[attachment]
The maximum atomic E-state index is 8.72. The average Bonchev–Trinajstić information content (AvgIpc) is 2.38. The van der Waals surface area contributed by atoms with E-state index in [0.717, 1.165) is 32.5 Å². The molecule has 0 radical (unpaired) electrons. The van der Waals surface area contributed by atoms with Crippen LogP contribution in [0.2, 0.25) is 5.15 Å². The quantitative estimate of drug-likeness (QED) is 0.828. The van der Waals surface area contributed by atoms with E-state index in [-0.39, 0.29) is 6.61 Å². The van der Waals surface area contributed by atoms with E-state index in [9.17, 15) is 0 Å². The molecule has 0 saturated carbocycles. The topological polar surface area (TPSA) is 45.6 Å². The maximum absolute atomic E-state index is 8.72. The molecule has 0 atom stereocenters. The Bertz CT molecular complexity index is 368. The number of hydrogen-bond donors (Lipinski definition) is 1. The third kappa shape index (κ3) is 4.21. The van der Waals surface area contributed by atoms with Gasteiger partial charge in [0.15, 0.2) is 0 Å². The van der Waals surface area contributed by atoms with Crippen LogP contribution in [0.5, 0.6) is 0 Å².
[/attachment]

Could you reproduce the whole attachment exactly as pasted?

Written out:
The maximum atomic E-state index is 8.72. The average Bonchev–Trinajstić information content (AvgIpc) is 2.38. The van der Waals surface area contributed by atoms with E-state index in [0.717, 1.165) is 32.5 Å². The molecule has 0 radical (unpaired) electrons. The van der Waals surface area contributed by atoms with Crippen LogP contribution in [0.2, 0.25) is 5.15 Å². The quantitative estimate of drug-likeness (QED) is 0.828. The van der Waals surface area contributed by atoms with E-state index in [-0.39, 0.29) is 6.61 Å². The van der Waals surface area contributed by atoms with E-state index in [9.17, 15) is 0 Å². The molecule has 0 saturated carbocycles. The topological polar surface area (TPSA) is 45.6 Å². The maximum absolute atomic E-state index is 8.72. The molecule has 0 atom stereocenters. The Bertz CT molecular complexity index is 368. The number of hydrogen-bond donors (Lipinski definition) is 1. The third kappa shape index (κ3) is 4.21. The van der Waals surface area contributed by atoms with Gasteiger partial charge in [0.15, 0.2) is 0 Å². The van der Waals surface area contributed by atoms with Crippen LogP contribution in [0.5, 0.6) is 0 Å².